Shimomura was born in northern Kyoto in 1928 and studied in Nagasaki, where he survived the Aug. 9, 1945, U.S. atomic bombing at age 16. His high school education was cut short during World War II as he was mobilized to work at a munitions factory.
He eventually earned chemistry degree in 1951 from Nagasaki College of Pharmacy.
In 1960 he moved to Princeton University, where he isolated the protein in samples of thousands of jellyfish taken from the U.S. West Coast, often with the help of his wife Akemi.
The protein known as Green Fluorescent Protein lets off a glow when it is illuminated with ultraviolet light and has become a key tool in studying biological processes in cells.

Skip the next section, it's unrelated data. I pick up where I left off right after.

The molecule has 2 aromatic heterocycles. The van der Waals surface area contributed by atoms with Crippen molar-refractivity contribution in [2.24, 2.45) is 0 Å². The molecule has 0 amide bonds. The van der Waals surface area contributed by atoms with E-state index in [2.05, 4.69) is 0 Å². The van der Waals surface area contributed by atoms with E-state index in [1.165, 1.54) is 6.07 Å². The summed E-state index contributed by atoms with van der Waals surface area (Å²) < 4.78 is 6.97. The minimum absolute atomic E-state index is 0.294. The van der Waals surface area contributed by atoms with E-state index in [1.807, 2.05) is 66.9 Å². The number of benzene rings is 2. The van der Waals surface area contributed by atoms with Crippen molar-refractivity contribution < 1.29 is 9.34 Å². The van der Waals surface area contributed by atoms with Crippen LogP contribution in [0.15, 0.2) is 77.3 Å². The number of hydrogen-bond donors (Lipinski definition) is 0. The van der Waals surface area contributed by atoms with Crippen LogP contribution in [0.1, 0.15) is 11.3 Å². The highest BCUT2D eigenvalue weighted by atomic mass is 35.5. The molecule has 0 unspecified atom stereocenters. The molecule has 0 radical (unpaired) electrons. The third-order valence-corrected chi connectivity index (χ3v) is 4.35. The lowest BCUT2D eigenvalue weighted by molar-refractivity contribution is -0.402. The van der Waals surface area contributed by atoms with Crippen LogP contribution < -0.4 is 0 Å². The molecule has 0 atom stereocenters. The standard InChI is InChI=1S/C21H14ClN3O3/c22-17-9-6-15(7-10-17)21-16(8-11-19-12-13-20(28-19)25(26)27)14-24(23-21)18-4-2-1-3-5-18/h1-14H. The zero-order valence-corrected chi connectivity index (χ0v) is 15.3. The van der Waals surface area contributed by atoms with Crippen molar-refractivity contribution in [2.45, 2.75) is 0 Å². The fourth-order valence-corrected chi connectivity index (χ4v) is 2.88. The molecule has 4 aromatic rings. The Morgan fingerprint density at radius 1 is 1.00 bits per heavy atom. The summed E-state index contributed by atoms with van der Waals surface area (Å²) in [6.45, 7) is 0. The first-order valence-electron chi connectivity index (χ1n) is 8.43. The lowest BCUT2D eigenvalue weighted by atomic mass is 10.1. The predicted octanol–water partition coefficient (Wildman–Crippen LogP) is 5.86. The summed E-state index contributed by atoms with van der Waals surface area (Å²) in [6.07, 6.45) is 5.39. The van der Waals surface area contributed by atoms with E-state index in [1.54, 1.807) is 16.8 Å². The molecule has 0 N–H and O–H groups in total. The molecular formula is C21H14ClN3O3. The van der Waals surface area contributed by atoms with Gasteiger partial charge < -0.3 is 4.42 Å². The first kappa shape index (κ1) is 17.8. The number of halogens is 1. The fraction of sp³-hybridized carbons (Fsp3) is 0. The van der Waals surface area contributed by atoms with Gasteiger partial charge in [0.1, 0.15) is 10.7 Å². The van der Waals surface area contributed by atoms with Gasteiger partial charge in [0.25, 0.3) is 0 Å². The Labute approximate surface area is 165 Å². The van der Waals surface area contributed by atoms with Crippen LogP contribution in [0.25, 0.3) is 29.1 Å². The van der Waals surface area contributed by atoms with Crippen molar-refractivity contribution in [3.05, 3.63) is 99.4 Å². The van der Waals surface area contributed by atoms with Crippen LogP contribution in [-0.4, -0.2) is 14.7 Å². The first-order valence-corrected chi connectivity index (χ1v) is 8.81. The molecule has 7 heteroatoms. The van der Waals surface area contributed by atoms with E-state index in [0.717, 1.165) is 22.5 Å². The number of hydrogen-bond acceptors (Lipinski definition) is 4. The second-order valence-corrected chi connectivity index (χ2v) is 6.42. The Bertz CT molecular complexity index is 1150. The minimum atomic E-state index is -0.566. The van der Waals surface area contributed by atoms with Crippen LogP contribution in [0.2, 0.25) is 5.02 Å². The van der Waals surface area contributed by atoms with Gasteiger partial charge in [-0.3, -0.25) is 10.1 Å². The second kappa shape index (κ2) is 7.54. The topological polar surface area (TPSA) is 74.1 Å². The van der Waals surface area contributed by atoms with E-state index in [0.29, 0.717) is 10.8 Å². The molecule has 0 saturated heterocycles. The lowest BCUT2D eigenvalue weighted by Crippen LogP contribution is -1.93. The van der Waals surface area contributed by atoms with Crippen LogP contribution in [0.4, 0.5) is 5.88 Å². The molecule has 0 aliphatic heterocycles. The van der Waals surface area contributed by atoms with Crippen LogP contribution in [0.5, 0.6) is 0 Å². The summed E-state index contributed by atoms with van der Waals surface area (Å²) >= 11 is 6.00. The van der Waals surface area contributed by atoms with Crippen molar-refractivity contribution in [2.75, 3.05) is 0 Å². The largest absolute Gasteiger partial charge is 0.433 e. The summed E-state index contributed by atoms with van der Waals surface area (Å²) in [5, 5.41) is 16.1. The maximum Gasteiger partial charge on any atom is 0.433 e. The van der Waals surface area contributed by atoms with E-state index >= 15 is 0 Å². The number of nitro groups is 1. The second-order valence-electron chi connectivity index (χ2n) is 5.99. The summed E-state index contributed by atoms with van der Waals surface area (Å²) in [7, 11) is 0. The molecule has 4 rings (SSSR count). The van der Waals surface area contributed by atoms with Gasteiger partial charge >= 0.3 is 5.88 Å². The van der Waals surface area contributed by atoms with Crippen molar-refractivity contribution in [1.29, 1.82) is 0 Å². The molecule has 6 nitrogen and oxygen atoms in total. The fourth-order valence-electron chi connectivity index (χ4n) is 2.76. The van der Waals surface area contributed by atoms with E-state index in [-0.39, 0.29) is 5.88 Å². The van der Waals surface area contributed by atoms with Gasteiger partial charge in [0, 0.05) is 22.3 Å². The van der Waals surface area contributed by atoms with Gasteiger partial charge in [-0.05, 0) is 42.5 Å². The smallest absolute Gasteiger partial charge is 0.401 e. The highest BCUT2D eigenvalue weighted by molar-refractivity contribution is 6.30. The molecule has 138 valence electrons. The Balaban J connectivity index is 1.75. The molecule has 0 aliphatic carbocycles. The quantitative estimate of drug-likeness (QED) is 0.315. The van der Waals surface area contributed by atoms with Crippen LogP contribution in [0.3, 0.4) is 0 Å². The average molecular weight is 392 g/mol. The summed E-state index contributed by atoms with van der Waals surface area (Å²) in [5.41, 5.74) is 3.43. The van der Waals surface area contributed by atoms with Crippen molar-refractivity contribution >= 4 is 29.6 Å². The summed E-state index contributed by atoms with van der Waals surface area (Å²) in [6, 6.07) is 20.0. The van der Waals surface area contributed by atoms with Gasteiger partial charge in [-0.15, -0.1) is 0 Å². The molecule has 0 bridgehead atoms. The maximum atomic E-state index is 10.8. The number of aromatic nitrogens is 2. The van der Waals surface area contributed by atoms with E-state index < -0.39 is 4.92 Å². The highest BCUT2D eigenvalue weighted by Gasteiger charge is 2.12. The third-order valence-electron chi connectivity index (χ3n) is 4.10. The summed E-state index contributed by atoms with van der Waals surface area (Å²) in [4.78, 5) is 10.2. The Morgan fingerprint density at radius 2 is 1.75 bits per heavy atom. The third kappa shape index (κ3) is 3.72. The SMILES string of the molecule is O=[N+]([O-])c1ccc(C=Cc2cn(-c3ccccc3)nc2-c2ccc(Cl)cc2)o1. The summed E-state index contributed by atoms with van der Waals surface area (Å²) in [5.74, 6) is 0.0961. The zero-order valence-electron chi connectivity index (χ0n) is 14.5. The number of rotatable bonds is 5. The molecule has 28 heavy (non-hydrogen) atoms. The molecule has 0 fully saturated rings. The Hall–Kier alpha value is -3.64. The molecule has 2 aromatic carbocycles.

Shimomura was based in the U.S., but had moved back to Nagasaki to be close to his relatives, Nagasaki University officials said.
The devastation from the atomic bomb that killed 70,000 in Nagasaki, left a lasting impression on Shimomura and he often mentioned his experience and called for nuclear weapons ban in his lectures later in life.